Fernando Alonso, the driver who benefitted most from Nelson Piquet’s deliberate accident in Singapore last year, has been summoned by the FIA to give evidence to the World Council on Monday.
According to Gazzetta dello Sport, former team principal Flavio Briatore has also been summoned, but not Pat Symonds, whom the FIA investigators found to be centrally involved in the conspiracy. Symonds is believed to be on holiday in Spain.
Both men have left the team and Briatore is thus under no compulsion to attend and is unlikely to do so. Whether he does or he doesn’t there is a feeling that he is likely to be banned from attending the pits and paddock at motor races in the future, which would make his life difficult in terms of the driver management company he runs and with GP2, of which he is one of the main architects.
A ban from the FIA might also disqualify him from holding on to the chairmanship of Queens Park Rangers under Football League rules.
As it seeks to get to the bottom of how this situation was allowed to develop, it’s likely that the FIA will look into whether a team principal should be allowed also to be a driver manager, especially of drivers in his team. They may find that the compromising position this put his driver Nelson Piquet Jr in was a contributing factor to the accident plot happening.
Although he delegates much of the responsibility for looking after Mark Webber, Heikki Kovalainen and others, Briatore has a big hand in advising his drivers and a very good eye for a move.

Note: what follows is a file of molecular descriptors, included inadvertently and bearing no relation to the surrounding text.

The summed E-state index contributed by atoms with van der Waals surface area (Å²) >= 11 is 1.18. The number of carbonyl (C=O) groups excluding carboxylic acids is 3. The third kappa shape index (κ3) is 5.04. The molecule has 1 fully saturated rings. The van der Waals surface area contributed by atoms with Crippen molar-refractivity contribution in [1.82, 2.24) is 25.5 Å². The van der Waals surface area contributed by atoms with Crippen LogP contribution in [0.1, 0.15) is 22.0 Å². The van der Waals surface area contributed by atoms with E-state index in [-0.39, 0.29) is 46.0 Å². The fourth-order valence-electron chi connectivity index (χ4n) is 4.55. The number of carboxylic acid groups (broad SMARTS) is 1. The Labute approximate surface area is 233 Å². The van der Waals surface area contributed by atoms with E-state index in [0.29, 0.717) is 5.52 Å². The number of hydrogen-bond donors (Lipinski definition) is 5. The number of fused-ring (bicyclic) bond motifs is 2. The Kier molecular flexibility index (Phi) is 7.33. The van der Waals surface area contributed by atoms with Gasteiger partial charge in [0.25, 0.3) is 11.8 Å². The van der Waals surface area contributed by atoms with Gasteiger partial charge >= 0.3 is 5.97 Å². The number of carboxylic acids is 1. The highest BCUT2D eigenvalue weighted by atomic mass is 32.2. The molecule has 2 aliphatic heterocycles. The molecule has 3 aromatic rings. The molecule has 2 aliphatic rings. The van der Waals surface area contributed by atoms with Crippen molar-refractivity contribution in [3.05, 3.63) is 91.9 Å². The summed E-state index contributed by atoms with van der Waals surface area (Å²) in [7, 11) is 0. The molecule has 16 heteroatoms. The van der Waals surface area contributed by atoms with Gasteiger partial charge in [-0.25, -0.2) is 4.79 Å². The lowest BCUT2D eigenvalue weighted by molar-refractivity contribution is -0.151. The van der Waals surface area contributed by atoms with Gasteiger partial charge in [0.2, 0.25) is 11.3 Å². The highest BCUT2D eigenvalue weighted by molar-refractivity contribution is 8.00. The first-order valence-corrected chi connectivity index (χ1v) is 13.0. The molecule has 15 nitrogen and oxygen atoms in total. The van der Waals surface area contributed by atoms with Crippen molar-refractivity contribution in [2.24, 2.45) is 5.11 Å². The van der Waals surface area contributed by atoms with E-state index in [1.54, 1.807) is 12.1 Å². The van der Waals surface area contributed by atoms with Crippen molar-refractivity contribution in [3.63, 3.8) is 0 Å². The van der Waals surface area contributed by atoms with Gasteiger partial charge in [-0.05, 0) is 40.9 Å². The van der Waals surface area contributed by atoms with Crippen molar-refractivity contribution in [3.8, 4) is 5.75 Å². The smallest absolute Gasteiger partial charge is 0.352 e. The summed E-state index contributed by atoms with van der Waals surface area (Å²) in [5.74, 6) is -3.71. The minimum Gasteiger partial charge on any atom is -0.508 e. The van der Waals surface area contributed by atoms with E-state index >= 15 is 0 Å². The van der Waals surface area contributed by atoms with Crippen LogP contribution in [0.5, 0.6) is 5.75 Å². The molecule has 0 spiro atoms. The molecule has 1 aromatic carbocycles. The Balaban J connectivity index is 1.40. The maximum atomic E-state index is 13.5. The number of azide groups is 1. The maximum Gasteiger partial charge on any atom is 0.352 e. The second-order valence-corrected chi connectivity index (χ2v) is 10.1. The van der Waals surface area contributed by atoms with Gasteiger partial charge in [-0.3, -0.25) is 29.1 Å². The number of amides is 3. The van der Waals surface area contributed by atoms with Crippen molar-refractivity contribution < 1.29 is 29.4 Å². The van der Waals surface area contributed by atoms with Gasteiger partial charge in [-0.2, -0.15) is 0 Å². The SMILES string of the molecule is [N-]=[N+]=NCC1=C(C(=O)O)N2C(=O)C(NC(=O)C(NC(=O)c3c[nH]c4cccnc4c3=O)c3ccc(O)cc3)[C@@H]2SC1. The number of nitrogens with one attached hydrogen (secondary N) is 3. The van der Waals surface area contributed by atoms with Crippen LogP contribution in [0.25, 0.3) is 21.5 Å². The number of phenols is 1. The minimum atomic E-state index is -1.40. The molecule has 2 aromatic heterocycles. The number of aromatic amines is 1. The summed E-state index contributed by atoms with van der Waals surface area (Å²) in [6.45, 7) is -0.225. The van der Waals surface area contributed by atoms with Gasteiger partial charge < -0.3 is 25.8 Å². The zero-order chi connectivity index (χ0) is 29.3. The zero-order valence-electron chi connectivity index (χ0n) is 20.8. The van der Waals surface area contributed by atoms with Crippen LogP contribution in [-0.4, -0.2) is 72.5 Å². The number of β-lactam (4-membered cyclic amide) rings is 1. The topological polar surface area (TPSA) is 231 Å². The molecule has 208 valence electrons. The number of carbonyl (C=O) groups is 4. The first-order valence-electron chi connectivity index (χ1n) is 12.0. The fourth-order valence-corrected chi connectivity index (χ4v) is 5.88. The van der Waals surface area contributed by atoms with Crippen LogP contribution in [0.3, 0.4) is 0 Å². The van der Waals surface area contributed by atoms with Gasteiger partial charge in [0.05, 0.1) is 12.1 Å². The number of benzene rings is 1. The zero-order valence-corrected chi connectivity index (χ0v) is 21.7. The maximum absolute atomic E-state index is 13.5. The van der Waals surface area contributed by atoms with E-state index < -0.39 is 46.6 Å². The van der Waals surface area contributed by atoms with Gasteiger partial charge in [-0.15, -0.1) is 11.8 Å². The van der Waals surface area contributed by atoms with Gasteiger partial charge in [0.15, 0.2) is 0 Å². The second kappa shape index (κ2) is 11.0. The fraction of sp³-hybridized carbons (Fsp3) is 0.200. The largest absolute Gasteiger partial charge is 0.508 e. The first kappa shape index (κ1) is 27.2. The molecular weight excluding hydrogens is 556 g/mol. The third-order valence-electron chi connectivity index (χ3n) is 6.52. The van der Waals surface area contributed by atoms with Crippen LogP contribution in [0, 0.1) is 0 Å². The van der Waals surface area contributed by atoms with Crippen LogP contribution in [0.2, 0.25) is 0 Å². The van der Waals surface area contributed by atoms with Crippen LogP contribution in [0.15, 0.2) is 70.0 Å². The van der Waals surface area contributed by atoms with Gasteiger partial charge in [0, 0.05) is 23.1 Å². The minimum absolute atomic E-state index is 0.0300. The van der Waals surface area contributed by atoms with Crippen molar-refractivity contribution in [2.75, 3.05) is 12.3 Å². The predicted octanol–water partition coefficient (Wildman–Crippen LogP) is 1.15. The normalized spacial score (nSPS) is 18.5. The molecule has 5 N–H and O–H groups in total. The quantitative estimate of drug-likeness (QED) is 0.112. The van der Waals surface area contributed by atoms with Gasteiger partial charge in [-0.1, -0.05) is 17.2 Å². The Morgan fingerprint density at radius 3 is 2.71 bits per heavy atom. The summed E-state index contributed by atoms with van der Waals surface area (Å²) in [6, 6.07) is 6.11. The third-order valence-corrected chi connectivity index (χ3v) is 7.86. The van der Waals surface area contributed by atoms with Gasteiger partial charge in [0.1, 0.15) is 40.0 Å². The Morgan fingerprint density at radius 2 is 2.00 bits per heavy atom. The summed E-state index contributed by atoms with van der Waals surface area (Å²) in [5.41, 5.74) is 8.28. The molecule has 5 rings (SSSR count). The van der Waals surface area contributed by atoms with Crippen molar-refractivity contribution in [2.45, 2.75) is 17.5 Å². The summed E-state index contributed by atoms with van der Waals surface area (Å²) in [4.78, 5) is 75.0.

Alonso has no choice but to attend the hearing as the holder of an FIA superlicence. Although the FIA investigators drew the conclusion that he had no knowledge of the plot, the World Council will ask him about it, but Gazzetta suggests that the risk for him is that he will be under pressure to answer questions relating to this and possibly other incidents in the past with the aim of condemning Briatore.
Ferrari has a seat on the World Council and has apparently decided not to attend. It’s a delicate situation for the team, as Luca di Montezemolo would not want to be put in the position of being part of the firing squad against his staunch FOTA ally Briatore.
Meanwhile Spanish motorsport figurehead Carlos Gracia has said that the FIA was wrong to offer Piquet immunity from prosecution, something which the majority of readers of this blog seem to believe,
“This kid, if it was up to me, wouldn’t be allowed to walk blind people on the sidewalk,” Gracia said on Spanish radio. “It’s such yobbish behaviour from which he has also benefited, because, like he says in his sworn statement, he did it so he would get a contract renewal for 2009, and he will be paid until the end of the year. In that case this is a person should not only be sanctioned by the Council and the FIA, but he should also be prosecuted in an ordinary court.
“I found out through the press that Mr Nelsinho was going to get immunity. It would be a total shamelessness if this happened in the FIA.”
Gracia is part of Jean Todt’s ticket for FIA president, he was announced recently as a Vice president for sport.